In the past, two different methods were proposed to consider the effect of the terrain in Helmert's 2nd condensation method. In Vanicek and Kleusberg (1987) approach the attraction of the topographical masses is evaluated at a point on the topographical surface. By analogy with the Molodensky's theory, Wang and Rapp (1990) claim that the free-air anomaly should be reduced by the terrain correction. They also state that the attraction of the topographical masses should be referred to a point on the geoid.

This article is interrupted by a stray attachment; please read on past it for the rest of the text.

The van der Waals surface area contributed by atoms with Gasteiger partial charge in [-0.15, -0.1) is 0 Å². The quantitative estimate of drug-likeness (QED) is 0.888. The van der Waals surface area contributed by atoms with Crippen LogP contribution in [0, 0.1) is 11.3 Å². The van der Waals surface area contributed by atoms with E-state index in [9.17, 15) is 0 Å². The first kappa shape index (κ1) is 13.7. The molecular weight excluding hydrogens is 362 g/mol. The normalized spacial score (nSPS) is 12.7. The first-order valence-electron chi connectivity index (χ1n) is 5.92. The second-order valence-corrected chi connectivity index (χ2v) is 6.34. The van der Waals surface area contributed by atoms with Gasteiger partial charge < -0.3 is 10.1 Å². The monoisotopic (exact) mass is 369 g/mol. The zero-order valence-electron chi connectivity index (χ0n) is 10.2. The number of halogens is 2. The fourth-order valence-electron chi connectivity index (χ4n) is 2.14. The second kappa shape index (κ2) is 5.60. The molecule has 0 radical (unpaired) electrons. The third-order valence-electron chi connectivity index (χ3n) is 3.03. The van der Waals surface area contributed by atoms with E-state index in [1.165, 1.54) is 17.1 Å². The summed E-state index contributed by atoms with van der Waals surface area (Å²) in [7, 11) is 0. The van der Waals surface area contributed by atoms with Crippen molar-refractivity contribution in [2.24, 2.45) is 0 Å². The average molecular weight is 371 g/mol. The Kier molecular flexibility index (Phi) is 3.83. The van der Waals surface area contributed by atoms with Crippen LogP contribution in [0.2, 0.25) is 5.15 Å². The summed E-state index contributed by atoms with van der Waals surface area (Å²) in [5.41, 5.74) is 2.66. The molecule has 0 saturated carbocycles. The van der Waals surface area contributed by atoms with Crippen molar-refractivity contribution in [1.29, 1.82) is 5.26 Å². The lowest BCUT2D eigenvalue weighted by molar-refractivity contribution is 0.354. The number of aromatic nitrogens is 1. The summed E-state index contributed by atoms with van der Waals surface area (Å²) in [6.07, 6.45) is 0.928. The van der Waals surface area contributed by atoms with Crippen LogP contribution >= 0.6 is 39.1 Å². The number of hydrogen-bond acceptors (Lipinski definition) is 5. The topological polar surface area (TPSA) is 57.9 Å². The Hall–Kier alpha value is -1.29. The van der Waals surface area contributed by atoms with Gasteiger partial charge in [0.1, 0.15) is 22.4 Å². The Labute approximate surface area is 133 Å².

This paper shows that key to solve this discrepancy is hidden in the way how the downward continuation of the anomalous gravity is treated in the particular methods. In the Vanicek and Kleusberg approach (1987) the downward continuation of the anomalous gravity from the topographical surface to the geoid is completely neglected, whereas Wang and Rapp (1990) evaluate this term under implicit assumption that there is a linear relationship between free-air gravity anomaly and the elevation of topography. As Moritz (1966) showed such an assumption comes from a simplified view of the compensation of topographical masses; it has not been proved yet that this assumption is acceptable for a precise geoid determination. In other words it means that both methods, Vanicek and Kleusberg (1987) as well as Wang and Rapp (1990), are for different reasons only approximate. We will not be able to decide which method yields more accurate results until a correct procedure of computing downward continuation of anomalous gravity will be employed. Let us emphasize that this paper does not aspire to provide such an accurate procedure.